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Evidence for 'Big Bang' Seen

By Larry O'Hanlon, Discovery News

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March 16, 2006 — Astronomers have for the first time penetrated the fog of the earliest universe and caught sight of it as a tiny marble-sized infant, just one-trillionth-of-a-second-old.

The remarkable view comes from the best-ever picture of early light, seen in the form of faint microwaves, unveiled today, and confirms the inflationary "Big Bang" theory of how the universe began, as well as why galaxies exist.

"We have new evidence that the universe went from microscopic to astronomical in the wink of an eye," announced Charles Bennett, principal investigator for the space-borne Wilkinson Microwave Anisotropy Probe (WMAP) and a professor at Johns Hopkins University.

To get this new view into the past, WMAP researchers first had to counteract the effects of 13.7 billion years on the light from the infant universe. That meant measuring the thickness and evaluating the light-altering effects of a primordial fog from the early, but post-inflation, universe.

"We now know the thickness of the fog and can see what happened," said Spergel.

That fog filtered and polarized the cosmic microwave background in a way similar to how polarized sunglasses filter out glare. Finally, the team subtracted the polarizing effect — essentially removed the cosmic sunglasses — to look at the original glare of the infant universe. The result is a new, brighter, more detailed image of the so-called cosmic microwave background.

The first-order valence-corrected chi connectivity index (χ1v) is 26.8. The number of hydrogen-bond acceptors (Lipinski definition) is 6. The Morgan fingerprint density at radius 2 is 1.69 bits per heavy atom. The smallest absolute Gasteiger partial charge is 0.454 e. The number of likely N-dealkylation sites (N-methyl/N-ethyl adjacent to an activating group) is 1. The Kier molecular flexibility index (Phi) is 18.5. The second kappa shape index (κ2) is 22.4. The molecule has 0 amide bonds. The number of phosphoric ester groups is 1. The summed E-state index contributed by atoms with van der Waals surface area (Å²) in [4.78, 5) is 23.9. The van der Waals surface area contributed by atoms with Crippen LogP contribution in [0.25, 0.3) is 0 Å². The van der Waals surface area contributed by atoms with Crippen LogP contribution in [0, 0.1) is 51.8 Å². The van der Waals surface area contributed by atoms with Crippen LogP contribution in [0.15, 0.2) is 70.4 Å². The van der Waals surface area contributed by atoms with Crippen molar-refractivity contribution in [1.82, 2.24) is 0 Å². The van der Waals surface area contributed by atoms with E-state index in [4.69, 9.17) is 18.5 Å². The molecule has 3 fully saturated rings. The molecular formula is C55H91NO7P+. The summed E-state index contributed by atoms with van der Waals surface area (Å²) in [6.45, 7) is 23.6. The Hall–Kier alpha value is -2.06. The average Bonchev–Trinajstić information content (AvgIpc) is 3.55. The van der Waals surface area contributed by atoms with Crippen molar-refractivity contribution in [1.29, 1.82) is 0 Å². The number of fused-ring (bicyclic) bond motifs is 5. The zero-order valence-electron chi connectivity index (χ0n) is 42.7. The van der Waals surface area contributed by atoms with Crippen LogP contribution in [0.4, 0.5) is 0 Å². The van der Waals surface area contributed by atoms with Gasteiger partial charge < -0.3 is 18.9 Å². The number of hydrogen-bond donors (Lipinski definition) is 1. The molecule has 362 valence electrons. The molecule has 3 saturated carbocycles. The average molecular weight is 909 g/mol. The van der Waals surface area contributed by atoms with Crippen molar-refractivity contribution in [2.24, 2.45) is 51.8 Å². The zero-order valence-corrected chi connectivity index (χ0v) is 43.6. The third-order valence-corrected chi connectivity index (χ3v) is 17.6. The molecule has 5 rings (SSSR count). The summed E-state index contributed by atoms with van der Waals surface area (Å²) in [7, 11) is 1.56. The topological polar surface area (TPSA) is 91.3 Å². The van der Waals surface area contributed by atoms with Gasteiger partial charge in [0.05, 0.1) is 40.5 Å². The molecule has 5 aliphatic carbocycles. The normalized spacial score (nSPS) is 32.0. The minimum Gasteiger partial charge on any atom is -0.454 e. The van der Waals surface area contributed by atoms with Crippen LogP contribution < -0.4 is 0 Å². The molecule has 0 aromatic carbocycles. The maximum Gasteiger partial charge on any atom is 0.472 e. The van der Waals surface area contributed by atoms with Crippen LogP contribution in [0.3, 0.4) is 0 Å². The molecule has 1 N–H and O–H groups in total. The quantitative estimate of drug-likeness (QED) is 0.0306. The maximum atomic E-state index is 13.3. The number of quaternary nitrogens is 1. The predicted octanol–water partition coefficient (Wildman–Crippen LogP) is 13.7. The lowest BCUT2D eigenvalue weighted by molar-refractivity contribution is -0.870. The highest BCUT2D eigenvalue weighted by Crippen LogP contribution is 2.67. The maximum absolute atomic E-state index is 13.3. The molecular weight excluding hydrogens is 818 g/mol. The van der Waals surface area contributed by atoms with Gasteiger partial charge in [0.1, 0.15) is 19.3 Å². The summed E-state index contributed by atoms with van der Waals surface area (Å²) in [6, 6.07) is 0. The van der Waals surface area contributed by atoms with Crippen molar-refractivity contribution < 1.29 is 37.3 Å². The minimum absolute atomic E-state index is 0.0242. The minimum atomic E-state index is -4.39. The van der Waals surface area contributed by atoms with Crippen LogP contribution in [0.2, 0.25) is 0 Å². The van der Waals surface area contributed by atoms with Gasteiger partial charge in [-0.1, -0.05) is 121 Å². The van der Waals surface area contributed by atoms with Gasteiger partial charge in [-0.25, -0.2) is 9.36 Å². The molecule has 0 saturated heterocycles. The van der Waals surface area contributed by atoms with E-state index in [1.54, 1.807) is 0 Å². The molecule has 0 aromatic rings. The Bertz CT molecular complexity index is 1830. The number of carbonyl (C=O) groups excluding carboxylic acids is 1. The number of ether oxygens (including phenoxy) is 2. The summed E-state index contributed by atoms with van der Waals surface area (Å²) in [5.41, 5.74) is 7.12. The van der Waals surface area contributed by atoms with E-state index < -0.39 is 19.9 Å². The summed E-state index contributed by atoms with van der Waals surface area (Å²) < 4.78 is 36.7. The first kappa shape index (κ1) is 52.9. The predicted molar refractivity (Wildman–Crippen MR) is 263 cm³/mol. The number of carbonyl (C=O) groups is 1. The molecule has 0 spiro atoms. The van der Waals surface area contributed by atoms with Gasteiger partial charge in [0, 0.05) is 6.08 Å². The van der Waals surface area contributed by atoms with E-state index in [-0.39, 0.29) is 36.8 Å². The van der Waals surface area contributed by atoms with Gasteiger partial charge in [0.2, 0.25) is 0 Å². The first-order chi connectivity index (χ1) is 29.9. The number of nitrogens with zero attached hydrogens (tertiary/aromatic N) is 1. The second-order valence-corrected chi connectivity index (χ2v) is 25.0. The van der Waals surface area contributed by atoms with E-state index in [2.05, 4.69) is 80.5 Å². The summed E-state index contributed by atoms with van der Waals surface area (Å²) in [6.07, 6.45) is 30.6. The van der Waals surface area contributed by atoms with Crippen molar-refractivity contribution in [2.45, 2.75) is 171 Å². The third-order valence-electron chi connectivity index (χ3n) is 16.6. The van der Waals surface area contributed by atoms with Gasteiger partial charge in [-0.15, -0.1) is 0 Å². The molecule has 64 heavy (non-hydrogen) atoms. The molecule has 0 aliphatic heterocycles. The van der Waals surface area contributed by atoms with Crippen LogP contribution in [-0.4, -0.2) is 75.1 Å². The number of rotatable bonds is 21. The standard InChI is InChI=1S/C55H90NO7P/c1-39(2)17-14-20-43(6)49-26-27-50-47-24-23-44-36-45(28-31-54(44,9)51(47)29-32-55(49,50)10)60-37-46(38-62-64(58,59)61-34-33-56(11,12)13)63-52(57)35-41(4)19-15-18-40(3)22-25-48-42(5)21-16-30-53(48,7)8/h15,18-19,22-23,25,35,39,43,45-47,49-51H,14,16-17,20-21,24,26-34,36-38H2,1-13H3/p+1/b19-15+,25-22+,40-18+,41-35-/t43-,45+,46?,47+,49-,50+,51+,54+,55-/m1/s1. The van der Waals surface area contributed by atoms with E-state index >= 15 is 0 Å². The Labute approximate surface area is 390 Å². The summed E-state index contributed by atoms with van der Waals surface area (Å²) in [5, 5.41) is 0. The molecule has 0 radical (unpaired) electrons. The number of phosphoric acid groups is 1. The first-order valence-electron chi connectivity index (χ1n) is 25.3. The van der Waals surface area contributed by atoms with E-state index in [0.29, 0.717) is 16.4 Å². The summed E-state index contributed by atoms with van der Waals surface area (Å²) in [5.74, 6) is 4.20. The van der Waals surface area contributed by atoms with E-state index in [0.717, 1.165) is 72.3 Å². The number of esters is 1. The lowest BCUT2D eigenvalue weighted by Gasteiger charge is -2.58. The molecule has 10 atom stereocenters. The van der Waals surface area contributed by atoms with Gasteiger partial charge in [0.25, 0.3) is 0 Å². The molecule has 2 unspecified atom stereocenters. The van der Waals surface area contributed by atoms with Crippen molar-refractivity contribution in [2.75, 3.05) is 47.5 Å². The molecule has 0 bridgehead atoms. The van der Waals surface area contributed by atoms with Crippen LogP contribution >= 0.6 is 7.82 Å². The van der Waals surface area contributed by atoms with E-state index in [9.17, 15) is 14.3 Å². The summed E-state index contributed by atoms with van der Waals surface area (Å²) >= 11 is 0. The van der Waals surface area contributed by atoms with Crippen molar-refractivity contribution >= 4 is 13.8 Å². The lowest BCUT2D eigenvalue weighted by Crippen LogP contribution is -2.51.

Among the things that the better picture shows is that infinitesimal fluctuations of density inside the marble-sized infant universe inflated right along with everything else when things went instantaneously cosmic 13.7 billion years ago. The density fluctuations make the cosmic microwave background look lumpy.

They are also interesting for more personal reasons, said David Spergel, a WMAP team member at Princeton University.

"These density fluctuations are pretty important to us," Spergel said, "because they grew to be galaxies." And it's because of galaxies that we have stars and planets and places like Earth where life can evolve.

Put another way, the new picture of the infant universe shows that something akin to the quiver of a few electrons served as the seeds for entire galaxies.

"Galaxies are nothing but quantum mechanics writ large across the sky," said astronomer Brian Greene of Columbia University, referring to the physical theory that rules over matter at the atomic scale and may have reigned in universe's first moments.

Greene also points out that the new WMAP image is a giant step forward in the science of cosmology, which up until now has consisted of lots of theoretical models, but suffered from a lack of data to test cull them. "Models can (now) be ruled out," he said.

The new image of the cosmic microwave background is also a giant step closer to seeing "time-zero" — the moment the universe began, said Greene.

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WMAP is still defining the boundaries of cosmology and the new CMB map confirmed inflation theory, nice.

Wonder when they will launch a replacement for WMAP that will be able to confirm if the universe is cyclic or not?

Will probably take a while if Bush stays where he is.

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A theory may always be revised or discarded, something that is harder to do with religion.

...except that man has been heavily revising religion since it's birth. The difference is, science reorganizes facts and re-tests new possibilities, whereas religion gets changed somewhat arbitrarily based upon the whims and wishes of men without fact, just faith.

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